Monday, May 14, 2012

Celtic Chrono

I did not believe Ryan when he said I could do a good TT (he says a lot of things when the day is long ;)). But he was right - again. He so much trusted in my potential that he went far and beyond his husbandly duties and built me up one of the best TT bikes there can be once I knew I had an entry into the Celtic Chrono. For my first TT bike I thought it was a bit overkill and that the disparity between the level of equipment and level of possible performance bordered on Fred territory (the bike was only ready a week before the race), but he said as long as I give it my best I will have done it justice.

Celtic Chrono arrived and I started 7th out of 34 riders. Win/win situation: the fastest riders start last, so if I did badly than it's what my starting position would have indicated, if I did well, even better!

In Ryan's go-faster skinsuit! photo credit: Stephen Prentice
The race:
I arrived at the start ramp in time and even got my cleat hooked into my pedal before I was off (and yes, Fran, I started in the big ring this time!). I didn't fall off the start ramp either (for some reason that was my biggest pre-racing fear, next to making an idiot of myself). We had a good side/tail wind for the 8km, then a steep enough climb (small ring), but with a tail wind, so not so bad with a flatter road again. Then, when the road turned again at about 18km, there was a horribly strong and gusty side wind. So bad that I had to resolve to riding in the horns rather than the extensions for much of the way because I had a huge sail for a front wheel that threw me about like crazy. I just noticed I mentioned the wind a lot, but I think it was the defining factor for this race really. The good thing was that the concentration needed for keeping the bike upright took the focus away from the pain in the legs. I knew I was loosing time this way, but I thought if I fell off the bike and had to get back on I would loose even more time and what would Ryan say if I wrecked his wheels??? I was able to ride on the extensions again for the last 5km or so and arrived after 52min 16sec. In the end that was enough for 9th overall and first Irish rider, and just outside the UCI points by 3 secs. I think I caught a good day. How can I not be happy with that! The winner, Wendy Houvenaghel did it in a time of 48:35.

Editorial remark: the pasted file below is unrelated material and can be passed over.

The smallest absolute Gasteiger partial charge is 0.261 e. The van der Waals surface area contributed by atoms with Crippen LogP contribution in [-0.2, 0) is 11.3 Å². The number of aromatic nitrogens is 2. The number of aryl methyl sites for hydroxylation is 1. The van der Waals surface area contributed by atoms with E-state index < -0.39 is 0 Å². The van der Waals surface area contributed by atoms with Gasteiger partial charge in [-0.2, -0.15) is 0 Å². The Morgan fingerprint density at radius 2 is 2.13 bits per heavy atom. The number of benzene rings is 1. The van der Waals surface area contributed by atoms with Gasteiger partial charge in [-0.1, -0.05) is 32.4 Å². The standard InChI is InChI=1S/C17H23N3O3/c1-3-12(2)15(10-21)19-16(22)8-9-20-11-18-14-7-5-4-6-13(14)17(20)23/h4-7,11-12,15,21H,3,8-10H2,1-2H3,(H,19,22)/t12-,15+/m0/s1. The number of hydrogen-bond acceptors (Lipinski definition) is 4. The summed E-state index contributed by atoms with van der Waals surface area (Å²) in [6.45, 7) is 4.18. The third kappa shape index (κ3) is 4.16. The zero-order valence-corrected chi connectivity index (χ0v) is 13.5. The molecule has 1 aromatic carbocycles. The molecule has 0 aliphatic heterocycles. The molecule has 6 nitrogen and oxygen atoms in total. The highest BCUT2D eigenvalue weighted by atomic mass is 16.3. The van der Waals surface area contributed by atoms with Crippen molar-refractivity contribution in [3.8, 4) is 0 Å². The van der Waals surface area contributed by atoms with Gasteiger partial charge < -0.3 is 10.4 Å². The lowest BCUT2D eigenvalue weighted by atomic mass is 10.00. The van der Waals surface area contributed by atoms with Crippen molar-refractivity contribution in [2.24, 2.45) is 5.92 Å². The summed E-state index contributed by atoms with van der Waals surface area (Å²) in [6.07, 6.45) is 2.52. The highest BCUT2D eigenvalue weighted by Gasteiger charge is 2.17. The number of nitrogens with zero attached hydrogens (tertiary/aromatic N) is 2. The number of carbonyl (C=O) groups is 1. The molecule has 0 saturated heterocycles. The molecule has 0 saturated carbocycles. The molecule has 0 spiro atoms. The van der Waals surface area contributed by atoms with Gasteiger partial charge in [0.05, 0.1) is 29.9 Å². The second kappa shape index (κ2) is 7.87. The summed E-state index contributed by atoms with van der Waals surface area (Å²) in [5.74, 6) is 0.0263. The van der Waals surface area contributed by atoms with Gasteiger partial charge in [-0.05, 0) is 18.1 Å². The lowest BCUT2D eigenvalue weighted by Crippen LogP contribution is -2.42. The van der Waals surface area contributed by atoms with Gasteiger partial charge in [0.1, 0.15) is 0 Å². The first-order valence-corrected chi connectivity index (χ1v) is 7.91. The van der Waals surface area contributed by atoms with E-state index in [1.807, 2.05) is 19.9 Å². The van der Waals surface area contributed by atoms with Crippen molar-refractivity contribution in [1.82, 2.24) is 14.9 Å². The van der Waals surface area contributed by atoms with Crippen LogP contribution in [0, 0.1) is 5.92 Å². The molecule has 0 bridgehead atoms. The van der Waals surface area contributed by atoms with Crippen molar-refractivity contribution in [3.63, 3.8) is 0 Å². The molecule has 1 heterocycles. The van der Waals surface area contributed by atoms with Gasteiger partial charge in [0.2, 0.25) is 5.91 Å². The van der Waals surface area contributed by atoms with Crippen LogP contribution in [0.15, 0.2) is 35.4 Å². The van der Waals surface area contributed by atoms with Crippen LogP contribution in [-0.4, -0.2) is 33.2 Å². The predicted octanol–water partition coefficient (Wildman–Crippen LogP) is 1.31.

Results and write up on Stickybottle here.

A few general TT observations:
  • Preparation is everything. Allow way more time you think you need to get your bike and yourself ready.
  • It helps to have a bit of a nerdy expert for a husband who knows a bit about TTs (and has all the top-end aero equipment). I would never have been able to do this well without his advice (and equipment...).
  • MTB training seems to carry over well for TT performance.
  • Big aero wheels are hard to control in windy conditions.

A few special thank yous:
There are many people who have helped me in one way or another to even be able to start, let alone put in a good performance, but a few stand out. For mechanical issues: Dave Daly, Cathal Miller, Aidan Reade and Billy Walsh. For follow-car: Dave Daly. Jack Watson and Oliver McKenna for making sure I was the first Irish rider over the line and not the 2nd German. Paul Hicks for finding us a good deal on the frame. The girls for making it a fun event. 

Finally, I thought the race was very well organized and run, with closed roads and the marshalling spot-on - you know, with nothing to compare to I will take this as the standard now ;)